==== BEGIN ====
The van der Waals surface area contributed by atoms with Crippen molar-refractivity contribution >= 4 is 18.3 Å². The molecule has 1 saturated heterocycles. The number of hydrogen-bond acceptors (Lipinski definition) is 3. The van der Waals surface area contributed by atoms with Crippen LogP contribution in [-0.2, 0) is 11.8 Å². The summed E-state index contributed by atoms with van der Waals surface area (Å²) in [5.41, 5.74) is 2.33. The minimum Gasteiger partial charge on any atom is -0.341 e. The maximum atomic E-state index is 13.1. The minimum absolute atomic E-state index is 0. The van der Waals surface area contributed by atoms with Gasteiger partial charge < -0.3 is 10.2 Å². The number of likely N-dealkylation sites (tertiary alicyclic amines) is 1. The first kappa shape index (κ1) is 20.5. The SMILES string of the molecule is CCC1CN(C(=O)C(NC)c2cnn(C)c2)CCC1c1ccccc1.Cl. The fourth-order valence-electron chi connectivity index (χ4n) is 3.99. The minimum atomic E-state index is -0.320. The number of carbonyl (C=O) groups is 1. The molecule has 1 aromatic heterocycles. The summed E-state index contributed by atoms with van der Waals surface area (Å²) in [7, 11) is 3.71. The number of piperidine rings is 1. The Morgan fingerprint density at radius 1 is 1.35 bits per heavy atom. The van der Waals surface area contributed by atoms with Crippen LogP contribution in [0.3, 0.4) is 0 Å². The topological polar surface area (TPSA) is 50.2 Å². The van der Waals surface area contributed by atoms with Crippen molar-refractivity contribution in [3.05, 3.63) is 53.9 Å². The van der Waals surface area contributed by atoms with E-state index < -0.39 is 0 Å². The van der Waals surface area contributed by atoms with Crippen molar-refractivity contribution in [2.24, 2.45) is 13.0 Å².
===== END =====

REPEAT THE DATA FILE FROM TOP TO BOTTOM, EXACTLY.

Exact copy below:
The van der Waals surface area contributed by atoms with Crippen molar-refractivity contribution >= 4 is 18.3 Å². The molecule has 1 saturated heterocycles. The number of hydrogen-bond acceptors (Lipinski definition) is 3. The van der Waals surface area contributed by atoms with Crippen LogP contribution in [-0.2, 0) is 11.8 Å². The summed E-state index contributed by atoms with van der Waals surface area (Å²) in [5.41, 5.74) is 2.33. The minimum Gasteiger partial charge on any atom is -0.341 e. The maximum atomic E-state index is 13.1. The minimum absolute atomic E-state index is 0. The van der Waals surface area contributed by atoms with Gasteiger partial charge < -0.3 is 10.2 Å². The number of likely N-dealkylation sites (tertiary alicyclic amines) is 1. The first kappa shape index (κ1) is 20.5. The SMILES string of the molecule is CCC1CN(C(=O)C(NC)c2cnn(C)c2)CCC1c1ccccc1.Cl. The fourth-order valence-electron chi connectivity index (χ4n) is 3.99. The minimum atomic E-state index is -0.320. The number of carbonyl (C=O) groups is 1. The molecule has 1 aromatic heterocycles. The summed E-state index contributed by atoms with van der Waals surface area (Å²) in [7, 11) is 3.71. The number of piperidine rings is 1. The Morgan fingerprint density at radius 1 is 1.35 bits per heavy atom. The van der Waals surface area contributed by atoms with Crippen LogP contribution in [0.3, 0.4) is 0 Å². The topological polar surface area (TPSA) is 50.2 Å². The van der Waals surface area contributed by atoms with Crippen molar-refractivity contribution in [3.05, 3.63) is 53.9 Å². The van der Waals surface area contributed by atoms with E-state index < -0.39 is 0 Å². The van der Waals surface area contributed by atoms with Crippen molar-refractivity contribution in [2.24, 2.45) is 13.0 Å².